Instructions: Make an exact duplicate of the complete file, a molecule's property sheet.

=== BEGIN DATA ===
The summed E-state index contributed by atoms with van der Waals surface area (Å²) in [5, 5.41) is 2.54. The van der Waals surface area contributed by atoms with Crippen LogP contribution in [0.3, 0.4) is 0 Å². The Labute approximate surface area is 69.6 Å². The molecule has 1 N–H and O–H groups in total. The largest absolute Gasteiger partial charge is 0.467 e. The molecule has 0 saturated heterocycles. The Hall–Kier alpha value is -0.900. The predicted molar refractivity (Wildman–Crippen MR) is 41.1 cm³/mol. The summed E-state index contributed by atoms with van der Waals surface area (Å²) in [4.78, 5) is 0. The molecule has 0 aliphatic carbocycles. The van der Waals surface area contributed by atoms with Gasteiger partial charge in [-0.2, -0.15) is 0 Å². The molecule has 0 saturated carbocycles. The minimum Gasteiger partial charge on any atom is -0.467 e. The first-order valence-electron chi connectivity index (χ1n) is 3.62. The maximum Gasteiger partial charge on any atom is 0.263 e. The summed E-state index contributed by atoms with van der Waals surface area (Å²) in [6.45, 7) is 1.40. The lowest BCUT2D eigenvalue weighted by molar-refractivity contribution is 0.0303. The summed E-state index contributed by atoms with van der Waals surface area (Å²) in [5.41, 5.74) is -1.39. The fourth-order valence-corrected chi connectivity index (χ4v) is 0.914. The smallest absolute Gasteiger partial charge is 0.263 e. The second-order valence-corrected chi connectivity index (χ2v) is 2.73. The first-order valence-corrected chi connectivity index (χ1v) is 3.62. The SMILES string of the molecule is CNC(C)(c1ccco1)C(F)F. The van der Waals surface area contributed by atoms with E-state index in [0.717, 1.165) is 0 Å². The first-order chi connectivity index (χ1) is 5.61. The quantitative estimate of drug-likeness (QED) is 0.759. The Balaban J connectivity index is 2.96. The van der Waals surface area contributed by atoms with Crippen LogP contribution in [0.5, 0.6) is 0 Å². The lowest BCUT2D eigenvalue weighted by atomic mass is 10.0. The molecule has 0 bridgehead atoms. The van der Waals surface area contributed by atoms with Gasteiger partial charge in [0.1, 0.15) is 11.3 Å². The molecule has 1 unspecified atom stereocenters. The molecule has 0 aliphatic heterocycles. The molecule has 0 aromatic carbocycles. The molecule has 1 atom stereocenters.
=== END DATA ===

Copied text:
The summed E-state index contributed by atoms with van der Waals surface area (Å²) in [5, 5.41) is 2.54. The van der Waals surface area contributed by atoms with Crippen LogP contribution in [0.3, 0.4) is 0 Å². The Labute approximate surface area is 69.6 Å². The molecule has 1 N–H and O–H groups in total. The largest absolute Gasteiger partial charge is 0.467 e. The molecule has 0 saturated heterocycles. The Hall–Kier alpha value is -0.900. The predicted molar refractivity (Wildman–Crippen MR) is 41.1 cm³/mol. The summed E-state index contributed by atoms with van der Waals surface area (Å²) in [4.78, 5) is 0. The molecule has 0 aliphatic carbocycles. The van der Waals surface area contributed by atoms with Gasteiger partial charge in [-0.2, -0.15) is 0 Å². The molecule has 0 saturated carbocycles. The minimum Gasteiger partial charge on any atom is -0.467 e. The first-order valence-electron chi connectivity index (χ1n) is 3.62. The maximum Gasteiger partial charge on any atom is 0.263 e. The summed E-state index contributed by atoms with van der Waals surface area (Å²) in [6.45, 7) is 1.40. The lowest BCUT2D eigenvalue weighted by molar-refractivity contribution is 0.0303. The summed E-state index contributed by atoms with van der Waals surface area (Å²) in [5.41, 5.74) is -1.39. The fourth-order valence-corrected chi connectivity index (χ4v) is 0.914. The smallest absolute Gasteiger partial charge is 0.263 e. The second-order valence-corrected chi connectivity index (χ2v) is 2.73. The first-order valence-corrected chi connectivity index (χ1v) is 3.62. The SMILES string of the molecule is CNC(C)(c1ccco1)C(F)F. The van der Waals surface area contributed by atoms with E-state index in [0.717, 1.165) is 0 Å². The first-order chi connectivity index (χ1) is 5.61. The quantitative estimate of drug-likeness (QED) is 0.759. The Balaban J connectivity index is 2.96. The van der Waals surface area contributed by atoms with Crippen LogP contribution in [0.5, 0.6) is 0 Å². The lowest BCUT2D eigenvalue weighted by atomic mass is 10.0. The molecule has 0 bridgehead atoms. The van der Waals surface area contributed by atoms with Gasteiger partial charge in [0.1, 0.15) is 11.3 Å². The molecule has 1 unspecified atom stereocenters. The molecule has 0 aliphatic heterocycles. The molecule has 0 aromatic carbocycles. The molecule has 1 atom stereocenters.